Students uncover hidden artwork at Salve - ABC6 - Providence, RI and New Bedford, MA News, Weather

Students uncover hidden artwork at Salve

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Nicole Gerber

ngerber@abc6.com

@nicolegerber

NEWPORT - There's been a historic discovery at Salve Regina in Newport.

Students visiting from another university were called in for a lesson on artistic restoration... only to find a work of art themselves.

It just so happened that administrators at Salve Regina were interested in removing some white latex paint from the ceiling in the ballroom of the Ochre Court building. And a class of graduate students from Clemson, studying preservation, were looking for a hands–on project.

The rest... is history.

The ballroom at Ochre Court is already adorned with guilded moldings and a Venetian work of art on its ceiling. But beneath two layers of white latex paint... the conservation project revealed a hidden gem.

"You're expecting something interesting, a good student project, but you're not expecting something really kind of earth shaking," said Robert Russell, Director of Historic Preservation at Salve.

The visiting conservation graduate students from Clemson were given the ballroom ceiling to work on because Salve was already aware of a layer of sky–blue paint that was hidden underneath.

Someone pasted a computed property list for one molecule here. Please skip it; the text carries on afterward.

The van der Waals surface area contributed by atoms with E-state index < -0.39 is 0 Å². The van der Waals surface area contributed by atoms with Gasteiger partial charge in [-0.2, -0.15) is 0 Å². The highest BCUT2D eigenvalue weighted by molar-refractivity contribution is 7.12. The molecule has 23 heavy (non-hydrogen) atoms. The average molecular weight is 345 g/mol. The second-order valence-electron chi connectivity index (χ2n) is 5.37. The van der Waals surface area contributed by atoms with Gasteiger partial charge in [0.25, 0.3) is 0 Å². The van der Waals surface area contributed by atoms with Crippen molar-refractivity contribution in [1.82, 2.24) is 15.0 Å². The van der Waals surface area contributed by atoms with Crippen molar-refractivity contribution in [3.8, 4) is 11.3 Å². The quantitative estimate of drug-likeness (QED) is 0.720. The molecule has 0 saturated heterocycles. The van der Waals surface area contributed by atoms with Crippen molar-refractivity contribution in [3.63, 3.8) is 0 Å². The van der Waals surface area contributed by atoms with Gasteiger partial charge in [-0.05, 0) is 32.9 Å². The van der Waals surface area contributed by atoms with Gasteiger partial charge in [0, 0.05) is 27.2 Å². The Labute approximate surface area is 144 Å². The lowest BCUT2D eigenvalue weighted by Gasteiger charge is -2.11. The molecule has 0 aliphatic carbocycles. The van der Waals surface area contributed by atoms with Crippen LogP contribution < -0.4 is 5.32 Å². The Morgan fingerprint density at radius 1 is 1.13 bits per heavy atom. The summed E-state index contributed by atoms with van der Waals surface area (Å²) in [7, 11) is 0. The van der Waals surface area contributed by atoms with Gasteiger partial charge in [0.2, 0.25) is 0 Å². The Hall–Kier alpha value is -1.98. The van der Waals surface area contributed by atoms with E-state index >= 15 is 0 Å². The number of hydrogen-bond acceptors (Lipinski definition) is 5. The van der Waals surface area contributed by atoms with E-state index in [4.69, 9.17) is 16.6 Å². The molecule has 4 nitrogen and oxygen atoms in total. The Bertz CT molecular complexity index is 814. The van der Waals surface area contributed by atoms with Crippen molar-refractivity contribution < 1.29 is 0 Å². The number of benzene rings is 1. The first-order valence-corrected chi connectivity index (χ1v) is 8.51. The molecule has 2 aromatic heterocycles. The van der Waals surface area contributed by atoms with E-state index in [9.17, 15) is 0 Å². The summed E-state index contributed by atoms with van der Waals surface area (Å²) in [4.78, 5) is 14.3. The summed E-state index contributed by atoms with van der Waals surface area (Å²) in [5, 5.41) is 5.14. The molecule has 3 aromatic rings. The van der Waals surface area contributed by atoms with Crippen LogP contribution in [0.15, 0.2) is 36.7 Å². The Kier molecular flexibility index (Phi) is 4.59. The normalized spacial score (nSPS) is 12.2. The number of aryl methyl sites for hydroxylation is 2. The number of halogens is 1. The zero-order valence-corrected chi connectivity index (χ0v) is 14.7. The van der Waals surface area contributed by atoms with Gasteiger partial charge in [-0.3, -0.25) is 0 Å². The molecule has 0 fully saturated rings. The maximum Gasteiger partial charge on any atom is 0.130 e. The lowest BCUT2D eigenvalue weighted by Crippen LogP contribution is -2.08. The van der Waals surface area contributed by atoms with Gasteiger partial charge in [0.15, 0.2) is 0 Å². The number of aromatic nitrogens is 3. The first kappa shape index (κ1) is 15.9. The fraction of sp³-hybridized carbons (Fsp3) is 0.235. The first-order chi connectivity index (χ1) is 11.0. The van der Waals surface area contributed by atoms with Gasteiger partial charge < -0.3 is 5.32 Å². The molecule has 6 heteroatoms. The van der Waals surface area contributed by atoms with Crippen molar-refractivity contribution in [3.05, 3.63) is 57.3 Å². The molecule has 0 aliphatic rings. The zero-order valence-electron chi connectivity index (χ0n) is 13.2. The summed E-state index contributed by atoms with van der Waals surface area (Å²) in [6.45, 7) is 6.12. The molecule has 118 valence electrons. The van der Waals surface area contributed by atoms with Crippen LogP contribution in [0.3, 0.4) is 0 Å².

But when the students found more... an original work of art, painted on canvas... it was a shock to everyone.

"We've exposed one, I guess you could call him a Cherub...the technical art history term would be "puto" which is art historical talk for fat naked baby with wings," said Russell.

Now... Salve is digging into its past. Professors have found old photos that show a glimpse of what else is hiding beneath the white paint.

"It looks very French... it was probably commissioned for the house... commissioned it would be 1895, around then," said Russell.

The administration here at Salve Regina is now looking into how they'll uncover the rest of this mysterious piece of art.

"We work with others to assess who can do the work... and then we look closely to what will it take, how much will it cost, and who can work with us," said Michael Semenza, VP of University Relations and Advancement at Salve.

There's no telling how much the project will cost or how long it will take, but in the past Salve has spent millions on restoration projects that have taken anywhere from 6 months, to over a year to complete.

And it's unclear who painted over it or why.

(c) WLNE-TV 2014

 

 

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